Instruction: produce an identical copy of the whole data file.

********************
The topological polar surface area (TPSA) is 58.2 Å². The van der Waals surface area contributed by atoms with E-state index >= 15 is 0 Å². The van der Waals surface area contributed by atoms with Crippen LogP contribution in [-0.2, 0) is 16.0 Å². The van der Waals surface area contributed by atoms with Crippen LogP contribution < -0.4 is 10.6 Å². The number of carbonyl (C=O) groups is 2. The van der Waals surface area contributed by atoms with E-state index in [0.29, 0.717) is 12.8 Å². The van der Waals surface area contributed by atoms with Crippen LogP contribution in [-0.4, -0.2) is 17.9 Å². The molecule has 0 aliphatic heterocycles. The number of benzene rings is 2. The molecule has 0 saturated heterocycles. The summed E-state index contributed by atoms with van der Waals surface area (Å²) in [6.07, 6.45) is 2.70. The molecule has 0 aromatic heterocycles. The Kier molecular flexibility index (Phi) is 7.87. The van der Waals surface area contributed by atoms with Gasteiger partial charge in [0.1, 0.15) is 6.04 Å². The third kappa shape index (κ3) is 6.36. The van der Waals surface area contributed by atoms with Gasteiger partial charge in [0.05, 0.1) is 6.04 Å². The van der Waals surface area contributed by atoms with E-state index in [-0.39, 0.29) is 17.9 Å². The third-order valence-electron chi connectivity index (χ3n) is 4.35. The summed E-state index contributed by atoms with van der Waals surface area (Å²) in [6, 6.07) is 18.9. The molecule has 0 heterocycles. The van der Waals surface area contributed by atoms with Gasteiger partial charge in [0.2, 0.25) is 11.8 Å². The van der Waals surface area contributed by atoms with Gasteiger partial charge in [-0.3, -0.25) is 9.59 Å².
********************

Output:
The topological polar surface area (TPSA) is 58.2 Å². The van der Waals surface area contributed by atoms with E-state index >= 15 is 0 Å². The van der Waals surface area contributed by atoms with Crippen LogP contribution in [-0.2, 0) is 16.0 Å². The van der Waals surface area contributed by atoms with Crippen LogP contribution < -0.4 is 10.6 Å². The number of carbonyl (C=O) groups is 2. The van der Waals surface area contributed by atoms with E-state index in [0.29, 0.717) is 12.8 Å². The van der Waals surface area contributed by atoms with Crippen LogP contribution in [-0.4, -0.2) is 17.9 Å². The molecule has 0 aliphatic heterocycles. The number of benzene rings is 2. The molecule has 0 saturated heterocycles. The summed E-state index contributed by atoms with van der Waals surface area (Å²) in [6.07, 6.45) is 2.70. The molecule has 0 aromatic heterocycles. The Kier molecular flexibility index (Phi) is 7.87. The van der Waals surface area contributed by atoms with Gasteiger partial charge in [0.1, 0.15) is 6.04 Å². The third kappa shape index (κ3) is 6.36. The van der Waals surface area contributed by atoms with Gasteiger partial charge in [0.05, 0.1) is 6.04 Å². The van der Waals surface area contributed by atoms with E-state index in [-0.39, 0.29) is 17.9 Å². The third-order valence-electron chi connectivity index (χ3n) is 4.35. The summed E-state index contributed by atoms with van der Waals surface area (Å²) in [6, 6.07) is 18.9. The molecule has 0 heterocycles. The van der Waals surface area contributed by atoms with Gasteiger partial charge in [0.2, 0.25) is 11.8 Å². The van der Waals surface area contributed by atoms with Gasteiger partial charge in [-0.3, -0.25) is 9.59 Å².